Climate Science Facts and Resources
Earth Day 2021
On April 22, the world will celebrate its 51st Earth Day, an annual event focused on environmental protection and the beauty of our planet. According to EarthDay.org, about 20 million people participated in the first Earth Day. This year, more than 1 billion are expected to join the celebration.
This Earth Day comes at a time when conversations about environmental health and climate change are intensifying around the world. Wespath’s Sustainable Investment Services team seeks to empower these conversations by providing you, our participants, with a few interesting climate facts and helpful educational resources.
Three Quick Facts about Climate Science
- The “greenhouse effect” describes warming that results when Earth’s atmosphere traps heat radiating from Earth toward space. Scientists believe an expanding greenhouse effect created by higher levels of gases like carbon dioxide (CO2) and methane is causing global temperatures to rise.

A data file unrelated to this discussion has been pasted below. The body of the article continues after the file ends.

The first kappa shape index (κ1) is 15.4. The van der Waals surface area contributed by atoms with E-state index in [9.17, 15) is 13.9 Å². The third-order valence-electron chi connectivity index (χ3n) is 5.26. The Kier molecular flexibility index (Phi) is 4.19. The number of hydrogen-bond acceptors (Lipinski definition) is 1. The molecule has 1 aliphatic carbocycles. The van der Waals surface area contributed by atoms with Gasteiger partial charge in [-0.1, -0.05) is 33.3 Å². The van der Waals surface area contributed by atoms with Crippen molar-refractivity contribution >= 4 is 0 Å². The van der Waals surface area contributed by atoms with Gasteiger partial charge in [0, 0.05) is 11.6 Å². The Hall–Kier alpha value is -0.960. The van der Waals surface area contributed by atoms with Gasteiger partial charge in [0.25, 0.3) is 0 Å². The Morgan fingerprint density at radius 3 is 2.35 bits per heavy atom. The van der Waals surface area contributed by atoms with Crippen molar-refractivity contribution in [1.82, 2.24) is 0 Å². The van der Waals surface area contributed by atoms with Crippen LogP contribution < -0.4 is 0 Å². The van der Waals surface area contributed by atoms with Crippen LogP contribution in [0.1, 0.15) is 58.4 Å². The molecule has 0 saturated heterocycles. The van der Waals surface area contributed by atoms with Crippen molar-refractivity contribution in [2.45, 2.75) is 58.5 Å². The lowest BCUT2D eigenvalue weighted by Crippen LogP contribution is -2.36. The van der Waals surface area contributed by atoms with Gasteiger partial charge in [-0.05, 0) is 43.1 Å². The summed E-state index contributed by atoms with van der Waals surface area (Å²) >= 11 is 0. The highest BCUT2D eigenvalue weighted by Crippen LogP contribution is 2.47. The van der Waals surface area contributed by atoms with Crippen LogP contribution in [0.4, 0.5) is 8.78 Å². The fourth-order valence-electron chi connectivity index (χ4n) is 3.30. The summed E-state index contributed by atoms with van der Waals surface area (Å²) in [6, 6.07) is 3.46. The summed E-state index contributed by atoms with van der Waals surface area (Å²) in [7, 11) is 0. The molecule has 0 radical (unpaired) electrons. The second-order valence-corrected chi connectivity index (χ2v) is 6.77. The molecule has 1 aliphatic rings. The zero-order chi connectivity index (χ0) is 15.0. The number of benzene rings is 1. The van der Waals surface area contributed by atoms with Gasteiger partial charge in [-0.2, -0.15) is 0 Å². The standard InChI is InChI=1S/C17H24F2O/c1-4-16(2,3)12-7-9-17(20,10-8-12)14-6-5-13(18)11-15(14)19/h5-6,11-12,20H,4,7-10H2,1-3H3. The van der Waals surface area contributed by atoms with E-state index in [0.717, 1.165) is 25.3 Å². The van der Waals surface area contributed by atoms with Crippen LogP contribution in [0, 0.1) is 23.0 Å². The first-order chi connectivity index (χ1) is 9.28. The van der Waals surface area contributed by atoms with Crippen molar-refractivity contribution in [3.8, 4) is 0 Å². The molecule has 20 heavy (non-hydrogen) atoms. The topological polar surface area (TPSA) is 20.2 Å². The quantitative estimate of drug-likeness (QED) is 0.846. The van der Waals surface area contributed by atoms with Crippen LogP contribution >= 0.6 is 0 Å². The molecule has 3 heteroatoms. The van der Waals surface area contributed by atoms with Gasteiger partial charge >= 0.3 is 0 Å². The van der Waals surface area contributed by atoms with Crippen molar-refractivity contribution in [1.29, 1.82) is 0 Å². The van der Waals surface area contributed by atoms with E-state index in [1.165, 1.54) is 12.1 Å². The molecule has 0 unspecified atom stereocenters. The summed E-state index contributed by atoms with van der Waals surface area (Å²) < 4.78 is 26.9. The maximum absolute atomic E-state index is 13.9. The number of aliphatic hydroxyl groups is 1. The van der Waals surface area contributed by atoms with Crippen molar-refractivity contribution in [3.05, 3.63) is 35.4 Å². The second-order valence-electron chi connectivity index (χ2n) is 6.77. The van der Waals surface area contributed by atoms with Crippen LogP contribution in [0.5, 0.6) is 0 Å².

- The average global temperature has increased nearly 1.5˚F in the last century. About 97% of climate scientists agree that human activity is contributing to this rise.
- The Paris Climate Agreement was originally signed on Earth Day 2016. This landmark global accord established goals for countries to address climate change. It sets targets related to limiting a further rise in global temperatures and reducing greenhouse gas emissions. The U.S. announced in January that it would rejoin the agreement.
Three Great Resources to Check Out
- Wespath Climate Change webpage (wespath.org/r/climate): This webpage describes Wespath’s work to incorporate climate considerations in our investments. You can find information about our team’s approach to low-carbon investing, shareholder engagement and certain investment exclusions.
- Ways United Methodists can combat climate change (www.umc.org/en/content/ways-united-methodistscan-combat-climate-change): Published by UMC.org, this article outlines useful steps individuals can take to make an impact on climate in their everyday lives. It also includes a link to the Faith and Facts Card on Climate Justice created by the United Methodist Board of Church and Society.
- Katharine Hayhoe on faith and climate (www.katharinehayhoe.com/wp2016/category/faith/): Katharine Hayhoe is a climate scientist, professor and writer who frequently discusses the intersection of her Christian faith and her career. Katharine received the “United Nations Champion of the Earth” award in 2019.